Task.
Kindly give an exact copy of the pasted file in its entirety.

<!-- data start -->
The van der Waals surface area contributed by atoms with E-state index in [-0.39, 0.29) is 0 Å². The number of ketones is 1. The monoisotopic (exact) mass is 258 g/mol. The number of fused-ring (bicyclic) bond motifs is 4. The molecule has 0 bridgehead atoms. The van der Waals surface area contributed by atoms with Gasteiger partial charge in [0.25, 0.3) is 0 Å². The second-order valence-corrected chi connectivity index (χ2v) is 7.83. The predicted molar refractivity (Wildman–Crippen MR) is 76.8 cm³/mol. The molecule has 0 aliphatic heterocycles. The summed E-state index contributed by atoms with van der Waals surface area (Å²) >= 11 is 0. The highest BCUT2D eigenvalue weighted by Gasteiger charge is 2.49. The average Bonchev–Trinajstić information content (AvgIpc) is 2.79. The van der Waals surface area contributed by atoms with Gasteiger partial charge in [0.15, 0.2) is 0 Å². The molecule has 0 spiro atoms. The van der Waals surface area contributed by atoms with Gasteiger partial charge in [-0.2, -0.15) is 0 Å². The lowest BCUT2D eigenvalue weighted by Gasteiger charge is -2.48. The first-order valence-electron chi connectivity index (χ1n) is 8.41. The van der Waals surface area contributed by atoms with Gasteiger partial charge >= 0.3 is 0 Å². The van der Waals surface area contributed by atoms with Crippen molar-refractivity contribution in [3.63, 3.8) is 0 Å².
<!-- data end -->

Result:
The van der Waals surface area contributed by atoms with E-state index in [-0.39, 0.29) is 0 Å². The number of ketones is 1. The monoisotopic (exact) mass is 258 g/mol. The number of fused-ring (bicyclic) bond motifs is 4. The molecule has 0 bridgehead atoms. The van der Waals surface area contributed by atoms with Gasteiger partial charge in [0.25, 0.3) is 0 Å². The second-order valence-corrected chi connectivity index (χ2v) is 7.83. The predicted molar refractivity (Wildman–Crippen MR) is 76.8 cm³/mol. The molecule has 0 aliphatic heterocycles. The summed E-state index contributed by atoms with van der Waals surface area (Å²) >= 11 is 0. The highest BCUT2D eigenvalue weighted by Gasteiger charge is 2.49. The average Bonchev–Trinajstić information content (AvgIpc) is 2.79. The van der Waals surface area contributed by atoms with Gasteiger partial charge in [0.15, 0.2) is 0 Å². The molecule has 0 spiro atoms. The van der Waals surface area contributed by atoms with Gasteiger partial charge in [-0.2, -0.15) is 0 Å². The lowest BCUT2D eigenvalue weighted by Gasteiger charge is -2.48. The first-order valence-electron chi connectivity index (χ1n) is 8.41. The van der Waals surface area contributed by atoms with Gasteiger partial charge >= 0.3 is 0 Å². The van der Waals surface area contributed by atoms with Crippen molar-refractivity contribution in [3.63, 3.8) is 0 Å².